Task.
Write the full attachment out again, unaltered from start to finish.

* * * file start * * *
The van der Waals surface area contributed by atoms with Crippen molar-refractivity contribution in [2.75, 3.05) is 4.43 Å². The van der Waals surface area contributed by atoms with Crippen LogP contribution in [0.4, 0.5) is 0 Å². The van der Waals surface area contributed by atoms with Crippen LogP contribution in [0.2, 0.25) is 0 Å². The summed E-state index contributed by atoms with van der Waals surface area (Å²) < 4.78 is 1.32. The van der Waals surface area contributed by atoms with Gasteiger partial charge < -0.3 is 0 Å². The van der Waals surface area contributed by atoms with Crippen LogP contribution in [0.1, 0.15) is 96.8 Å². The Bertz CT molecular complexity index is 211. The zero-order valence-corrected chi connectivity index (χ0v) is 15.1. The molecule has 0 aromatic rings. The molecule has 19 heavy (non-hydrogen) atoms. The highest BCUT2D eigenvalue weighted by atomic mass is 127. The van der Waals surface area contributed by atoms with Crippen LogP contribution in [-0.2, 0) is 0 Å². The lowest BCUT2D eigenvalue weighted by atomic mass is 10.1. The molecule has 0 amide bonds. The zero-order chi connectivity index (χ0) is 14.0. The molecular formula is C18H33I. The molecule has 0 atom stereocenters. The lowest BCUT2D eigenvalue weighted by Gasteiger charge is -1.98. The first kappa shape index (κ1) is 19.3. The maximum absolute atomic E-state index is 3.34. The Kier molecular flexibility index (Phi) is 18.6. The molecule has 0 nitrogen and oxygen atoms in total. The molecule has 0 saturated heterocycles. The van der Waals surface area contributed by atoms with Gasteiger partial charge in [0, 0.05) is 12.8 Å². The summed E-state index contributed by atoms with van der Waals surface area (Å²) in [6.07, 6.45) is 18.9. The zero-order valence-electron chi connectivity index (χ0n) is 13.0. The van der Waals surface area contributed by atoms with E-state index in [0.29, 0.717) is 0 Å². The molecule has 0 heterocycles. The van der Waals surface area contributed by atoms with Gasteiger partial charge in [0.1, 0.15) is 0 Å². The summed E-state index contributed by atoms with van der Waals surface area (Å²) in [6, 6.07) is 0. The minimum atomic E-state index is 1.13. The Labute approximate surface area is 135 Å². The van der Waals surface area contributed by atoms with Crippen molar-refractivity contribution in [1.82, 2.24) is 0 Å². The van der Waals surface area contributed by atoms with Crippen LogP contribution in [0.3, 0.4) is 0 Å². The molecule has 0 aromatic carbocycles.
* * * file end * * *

The van der Waals surface area contributed by atoms with Crippen molar-refractivity contribution in [2.75, 3.05) is 4.43 Å². The van der Waals surface area contributed by atoms with Crippen LogP contribution in [0.4, 0.5) is 0 Å². The van der Waals surface area contributed by atoms with Crippen LogP contribution in [0.2, 0.25) is 0 Å². The summed E-state index contributed by atoms with van der Waals surface area (Å²) < 4.78 is 1.32. The van der Waals surface area contributed by atoms with Gasteiger partial charge < -0.3 is 0 Å². The van der Waals surface area contributed by atoms with Crippen LogP contribution in [0.1, 0.15) is 96.8 Å². The Bertz CT molecular complexity index is 211. The zero-order valence-corrected chi connectivity index (χ0v) is 15.1. The molecule has 0 aromatic rings. The molecule has 19 heavy (non-hydrogen) atoms. The highest BCUT2D eigenvalue weighted by atomic mass is 127. The van der Waals surface area contributed by atoms with Crippen LogP contribution in [-0.2, 0) is 0 Å². The lowest BCUT2D eigenvalue weighted by atomic mass is 10.1. The molecule has 0 amide bonds. The zero-order chi connectivity index (χ0) is 14.0. The molecular formula is C18H33I. The molecule has 0 atom stereocenters. The lowest BCUT2D eigenvalue weighted by Gasteiger charge is -1.98. The first kappa shape index (κ1) is 19.3. The maximum absolute atomic E-state index is 3.34. The Kier molecular flexibility index (Phi) is 18.6. The molecule has 0 nitrogen and oxygen atoms in total. The molecule has 0 saturated heterocycles. The van der Waals surface area contributed by atoms with Gasteiger partial charge in [0, 0.05) is 12.8 Å². The summed E-state index contributed by atoms with van der Waals surface area (Å²) in [6.07, 6.45) is 18.9. The zero-order valence-electron chi connectivity index (χ0n) is 13.0. The van der Waals surface area contributed by atoms with E-state index in [0.29, 0.717) is 0 Å². The molecule has 0 heterocycles. The van der Waals surface area contributed by atoms with Gasteiger partial charge in [0.1, 0.15) is 0 Å². The summed E-state index contributed by atoms with van der Waals surface area (Å²) in [6, 6.07) is 0. The minimum atomic E-state index is 1.13. The Labute approximate surface area is 135 Å². The van der Waals surface area contributed by atoms with Crippen molar-refractivity contribution in [1.82, 2.24) is 0 Å². The van der Waals surface area contributed by atoms with Crippen LogP contribution in [0.3, 0.4) is 0 Å². The molecule has 0 aromatic carbocycles.